Credit: Takahiro Muraoka, TUAT
A collaboration mainly led by scientists from Tokyo University of Agriculture and Technology (TUAT) in Japan has developed a new method of molecular design to control both temperature reversibility and stiffness of nanofibers that are gel-forming peptides. The peptide nanofiber hydrogel can be used as biomedical materials. This method will allow the peptide nanofibers more biomedical applicable.
The researchers published their results on July 8th in Chemistry-A European Journal, which was highlighted in the Front Cover and Cover Profile.
In general, some of peptides form nanofiber hydrogels. These peptides are short chains of natural amino acids found in all living organisms. Since these are bio-friendly, these have been widely used in medicine such as tissue recovery materials, regenerative medical materials, extracellular matrices, cell culture materials, and drug delivery containers.
“For some medical applications of nanofiber peptides, we need to develop a technique to control both stiffness (mechanical strength) and temperature response changing between gel (solid) and sol (liquid),” said Takahiro Muraoka, PhD, corresponding author on the paper and associate professor in the Department of Applied Chemistry, Graduate School of Engineering at TUAT. “It is, however, difficult to make better the both features at the same time. For example, when increasing stiffness of a peptide nanofiber by replacement of a simple amino acid alanine to a more hydrophobic amino acid phenylalanine, it is known that temperature response is often lost.”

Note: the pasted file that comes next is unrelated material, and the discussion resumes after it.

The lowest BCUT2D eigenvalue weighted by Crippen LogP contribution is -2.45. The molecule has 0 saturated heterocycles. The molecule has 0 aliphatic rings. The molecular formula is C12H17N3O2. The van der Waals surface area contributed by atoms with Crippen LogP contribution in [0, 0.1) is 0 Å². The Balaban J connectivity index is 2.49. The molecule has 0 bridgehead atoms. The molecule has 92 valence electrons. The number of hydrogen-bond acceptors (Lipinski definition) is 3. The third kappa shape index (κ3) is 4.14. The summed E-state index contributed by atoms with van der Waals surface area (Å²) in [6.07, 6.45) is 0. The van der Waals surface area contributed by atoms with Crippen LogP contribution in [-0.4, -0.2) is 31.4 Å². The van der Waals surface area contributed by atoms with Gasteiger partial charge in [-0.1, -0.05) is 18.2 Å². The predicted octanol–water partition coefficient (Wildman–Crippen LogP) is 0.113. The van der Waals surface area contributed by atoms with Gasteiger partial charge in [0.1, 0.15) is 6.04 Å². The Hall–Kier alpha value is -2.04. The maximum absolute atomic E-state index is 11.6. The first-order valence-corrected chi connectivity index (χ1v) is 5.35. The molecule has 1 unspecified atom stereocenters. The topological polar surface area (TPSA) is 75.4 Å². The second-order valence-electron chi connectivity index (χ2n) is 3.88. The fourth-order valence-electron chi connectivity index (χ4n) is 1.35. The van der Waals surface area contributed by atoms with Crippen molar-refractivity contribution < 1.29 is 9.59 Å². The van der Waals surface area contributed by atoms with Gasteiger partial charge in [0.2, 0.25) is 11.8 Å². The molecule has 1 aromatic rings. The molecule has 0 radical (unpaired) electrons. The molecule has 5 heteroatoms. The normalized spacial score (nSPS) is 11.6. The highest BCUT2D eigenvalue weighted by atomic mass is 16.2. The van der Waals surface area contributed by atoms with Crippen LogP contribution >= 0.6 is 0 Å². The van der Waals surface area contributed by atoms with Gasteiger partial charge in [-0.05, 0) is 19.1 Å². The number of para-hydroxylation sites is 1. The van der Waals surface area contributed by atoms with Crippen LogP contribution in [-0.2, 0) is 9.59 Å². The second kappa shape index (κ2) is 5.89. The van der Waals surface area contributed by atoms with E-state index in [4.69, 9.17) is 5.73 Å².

In their experiments, they found that an amino acid replacement that was thought to make a softer gel unexpectedly formed a harder gel. They used 5 sets of different peptides that had 16 amino acids. Interestingly, one particular peptide did not lose temperature response. The peptide (concentration at 1% in solution) formed gel (solid) at 20°C (68°F) and when increasing temperature to 80°C (178°F) the gel became sol (liquid). When reducing temperature from 80°C to 20°C, gel was again formed. “This temperature reversible feature is applicable for drug delivery by local injection,” said Muraoka.
They replaced alanine in the middle of the peptide to glycine, the simplest amino acid. The glycine replacement usually makes the gel softer. They used regular analytical instrument such as CD, IR, and TEM microscopy to understand precisely how the gel was formed. They also used a computational approach, called molecular dynamics simulation. “Based on our results, we are now able to design peptides better by computer simulation,” said Muraoka.
Furthermore, the peptide nanofiber was cell adhesive, which is suitable as a biomaterial for cell culture and tissue regeneration. “This research will open new avenues towards designing peptide nanofibers more biomedical applicable,” Muraoka added.
For more information about the Muraoka laboratory, please visit https:/
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Glycine Substitution Effects on the Supramolecular Morphology and Rigidity of Cell-Adhesive Amphiphilic Peptides.
Atsuya Ishida, Go Watanabe, Mio Oshikawa, Itsuki Ajioka, and Takahiro Muraoka
Chem. Eur. J. 2019, 25, 1-9
This work was supported by JSPS and MEXT Grants-in-Aid for Scientific Research (JP16K21353 and JP17H03038 to G.W., 17H04885 and 17H05147 to T.M.), MEXT Leading Initiative for Excellent Young Researchers (T.M.), JST PRESTO (JPMJPR13KH to T.M., JPMJPR14K1 to I.A.), the research fund of Kanagawa Institute of Industrial Science and Technology (I.A.), TEPCO Memorial Foundation Research Grant (Basic Research to T.M.), and Kitasato University Research Grant for Young Researchers (G.W.).
Takahiro Muraoka, PhD.
Department of Applied Chemistry, Graduate School of Engineering, TUAT, Japan.
Yutaka Nibu, Ph.D.
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